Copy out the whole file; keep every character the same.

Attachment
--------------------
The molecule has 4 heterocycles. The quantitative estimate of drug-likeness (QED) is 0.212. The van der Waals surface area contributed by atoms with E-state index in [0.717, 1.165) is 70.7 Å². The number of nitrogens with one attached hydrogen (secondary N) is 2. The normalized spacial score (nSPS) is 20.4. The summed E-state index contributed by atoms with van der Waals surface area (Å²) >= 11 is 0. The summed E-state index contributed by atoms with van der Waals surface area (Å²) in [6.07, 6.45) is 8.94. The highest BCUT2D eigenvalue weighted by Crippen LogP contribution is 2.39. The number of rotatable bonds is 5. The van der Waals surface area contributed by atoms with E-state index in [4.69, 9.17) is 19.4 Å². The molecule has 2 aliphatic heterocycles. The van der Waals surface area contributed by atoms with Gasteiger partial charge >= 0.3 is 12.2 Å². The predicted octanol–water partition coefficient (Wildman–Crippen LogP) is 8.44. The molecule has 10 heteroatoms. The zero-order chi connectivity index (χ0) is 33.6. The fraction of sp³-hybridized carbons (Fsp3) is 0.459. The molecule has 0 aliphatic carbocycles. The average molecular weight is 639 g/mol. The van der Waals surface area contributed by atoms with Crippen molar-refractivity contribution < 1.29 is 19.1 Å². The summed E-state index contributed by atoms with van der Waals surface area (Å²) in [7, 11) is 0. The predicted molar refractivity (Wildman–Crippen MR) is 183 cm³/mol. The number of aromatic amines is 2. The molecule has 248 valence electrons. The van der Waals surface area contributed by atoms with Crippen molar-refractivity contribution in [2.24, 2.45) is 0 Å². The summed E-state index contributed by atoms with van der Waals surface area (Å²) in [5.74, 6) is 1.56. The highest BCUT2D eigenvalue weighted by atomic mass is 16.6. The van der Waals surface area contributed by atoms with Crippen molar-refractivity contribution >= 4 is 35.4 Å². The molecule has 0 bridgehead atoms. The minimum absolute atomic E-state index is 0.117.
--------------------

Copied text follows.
The molecule has 4 heterocycles. The quantitative estimate of drug-likeness (QED) is 0.212. The van der Waals surface area contributed by atoms with E-state index in [0.717, 1.165) is 70.7 Å². The number of nitrogens with one attached hydrogen (secondary N) is 2. The normalized spacial score (nSPS) is 20.4. The summed E-state index contributed by atoms with van der Waals surface area (Å²) >= 11 is 0. The summed E-state index contributed by atoms with van der Waals surface area (Å²) in [6.07, 6.45) is 8.94. The highest BCUT2D eigenvalue weighted by Crippen LogP contribution is 2.39. The number of rotatable bonds is 5. The van der Waals surface area contributed by atoms with E-state index in [4.69, 9.17) is 19.4 Å². The molecule has 2 aliphatic heterocycles. The van der Waals surface area contributed by atoms with Gasteiger partial charge >= 0.3 is 12.2 Å². The predicted octanol–water partition coefficient (Wildman–Crippen LogP) is 8.44. The molecule has 10 heteroatoms. The zero-order chi connectivity index (χ0) is 33.6. The fraction of sp³-hybridized carbons (Fsp3) is 0.459. The molecule has 0 aliphatic carbocycles. The average molecular weight is 639 g/mol. The van der Waals surface area contributed by atoms with Crippen molar-refractivity contribution < 1.29 is 19.1 Å². The summed E-state index contributed by atoms with van der Waals surface area (Å²) in [7, 11) is 0. The predicted molar refractivity (Wildman–Crippen MR) is 183 cm³/mol. The number of aromatic amines is 2. The molecule has 248 valence electrons. The van der Waals surface area contributed by atoms with Crippen molar-refractivity contribution in [2.24, 2.45) is 0 Å². The summed E-state index contributed by atoms with van der Waals surface area (Å²) in [5.74, 6) is 1.56. The highest BCUT2D eigenvalue weighted by atomic mass is 16.6. The van der Waals surface area contributed by atoms with Crippen molar-refractivity contribution >= 4 is 35.4 Å². The molecule has 0 bridgehead atoms. The minimum absolute atomic E-state index is 0.117.